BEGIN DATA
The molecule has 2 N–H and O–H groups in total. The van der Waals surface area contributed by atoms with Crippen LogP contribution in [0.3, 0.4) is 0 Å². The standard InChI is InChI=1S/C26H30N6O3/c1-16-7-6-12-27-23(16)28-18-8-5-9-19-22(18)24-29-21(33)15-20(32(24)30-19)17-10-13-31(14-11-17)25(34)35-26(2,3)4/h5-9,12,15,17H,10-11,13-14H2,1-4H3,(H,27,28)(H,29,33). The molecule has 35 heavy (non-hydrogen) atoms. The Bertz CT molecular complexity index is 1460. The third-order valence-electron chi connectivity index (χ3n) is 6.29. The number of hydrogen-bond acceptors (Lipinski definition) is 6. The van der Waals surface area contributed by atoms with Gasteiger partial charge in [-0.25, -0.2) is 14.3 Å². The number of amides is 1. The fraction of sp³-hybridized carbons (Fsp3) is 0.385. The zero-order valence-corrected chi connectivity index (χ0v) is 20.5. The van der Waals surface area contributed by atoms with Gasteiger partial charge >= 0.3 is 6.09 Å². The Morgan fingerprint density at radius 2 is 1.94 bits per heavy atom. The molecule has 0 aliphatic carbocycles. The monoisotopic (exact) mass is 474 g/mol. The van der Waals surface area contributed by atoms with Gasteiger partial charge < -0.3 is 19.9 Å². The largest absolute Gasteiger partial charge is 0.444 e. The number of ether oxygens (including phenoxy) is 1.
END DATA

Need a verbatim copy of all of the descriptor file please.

The molecule has 2 N–H and O–H groups in total. The van der Waals surface area contributed by atoms with Crippen LogP contribution in [0.3, 0.4) is 0 Å². The standard InChI is InChI=1S/C26H30N6O3/c1-16-7-6-12-27-23(16)28-18-8-5-9-19-22(18)24-29-21(33)15-20(32(24)30-19)17-10-13-31(14-11-17)25(34)35-26(2,3)4/h5-9,12,15,17H,10-11,13-14H2,1-4H3,(H,27,28)(H,29,33). The molecule has 35 heavy (non-hydrogen) atoms. The Bertz CT molecular complexity index is 1460. The third-order valence-electron chi connectivity index (χ3n) is 6.29. The number of hydrogen-bond acceptors (Lipinski definition) is 6. The van der Waals surface area contributed by atoms with Gasteiger partial charge in [-0.25, -0.2) is 14.3 Å². The number of amides is 1. The fraction of sp³-hybridized carbons (Fsp3) is 0.385. The zero-order valence-corrected chi connectivity index (χ0v) is 20.5. The van der Waals surface area contributed by atoms with Gasteiger partial charge >= 0.3 is 6.09 Å². The Morgan fingerprint density at radius 2 is 1.94 bits per heavy atom. The molecule has 0 aliphatic carbocycles. The monoisotopic (exact) mass is 474 g/mol. The van der Waals surface area contributed by atoms with Gasteiger partial charge < -0.3 is 19.9 Å². The largest absolute Gasteiger partial charge is 0.444 e. The number of ether oxygens (including phenoxy) is 1.